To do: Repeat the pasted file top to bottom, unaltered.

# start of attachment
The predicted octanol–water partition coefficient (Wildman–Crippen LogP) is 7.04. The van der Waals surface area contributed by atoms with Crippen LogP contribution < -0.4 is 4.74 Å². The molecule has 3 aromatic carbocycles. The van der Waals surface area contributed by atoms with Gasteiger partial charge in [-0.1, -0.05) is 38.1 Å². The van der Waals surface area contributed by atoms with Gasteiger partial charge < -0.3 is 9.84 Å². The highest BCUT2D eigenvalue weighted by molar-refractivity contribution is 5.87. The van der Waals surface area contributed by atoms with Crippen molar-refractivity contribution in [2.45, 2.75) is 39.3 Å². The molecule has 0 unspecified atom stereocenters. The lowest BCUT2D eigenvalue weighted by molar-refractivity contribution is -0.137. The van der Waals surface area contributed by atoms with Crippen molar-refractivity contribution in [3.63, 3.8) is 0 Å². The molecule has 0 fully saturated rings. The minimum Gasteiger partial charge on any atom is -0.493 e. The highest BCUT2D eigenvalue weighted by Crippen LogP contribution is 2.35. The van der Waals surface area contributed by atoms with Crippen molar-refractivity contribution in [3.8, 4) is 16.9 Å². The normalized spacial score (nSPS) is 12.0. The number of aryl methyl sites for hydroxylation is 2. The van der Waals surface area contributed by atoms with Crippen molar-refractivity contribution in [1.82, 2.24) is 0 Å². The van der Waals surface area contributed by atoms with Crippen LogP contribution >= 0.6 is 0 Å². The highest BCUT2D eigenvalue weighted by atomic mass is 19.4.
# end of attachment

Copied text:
The predicted octanol–water partition coefficient (Wildman–Crippen LogP) is 7.04. The van der Waals surface area contributed by atoms with Crippen LogP contribution < -0.4 is 4.74 Å². The molecule has 3 aromatic carbocycles. The van der Waals surface area contributed by atoms with Gasteiger partial charge in [-0.1, -0.05) is 38.1 Å². The van der Waals surface area contributed by atoms with Gasteiger partial charge < -0.3 is 9.84 Å². The highest BCUT2D eigenvalue weighted by molar-refractivity contribution is 5.87. The van der Waals surface area contributed by atoms with Crippen molar-refractivity contribution in [2.45, 2.75) is 39.3 Å². The molecule has 0 unspecified atom stereocenters. The lowest BCUT2D eigenvalue weighted by molar-refractivity contribution is -0.137. The van der Waals surface area contributed by atoms with Crippen molar-refractivity contribution in [3.63, 3.8) is 0 Å². The molecule has 0 fully saturated rings. The minimum Gasteiger partial charge on any atom is -0.493 e. The highest BCUT2D eigenvalue weighted by Crippen LogP contribution is 2.35. The van der Waals surface area contributed by atoms with Crippen molar-refractivity contribution in [3.8, 4) is 16.9 Å². The normalized spacial score (nSPS) is 12.0. The number of aryl methyl sites for hydroxylation is 2. The van der Waals surface area contributed by atoms with Crippen molar-refractivity contribution in [1.82, 2.24) is 0 Å². The van der Waals surface area contributed by atoms with Crippen LogP contribution >= 0.6 is 0 Å². The highest BCUT2D eigenvalue weighted by atomic mass is 19.4.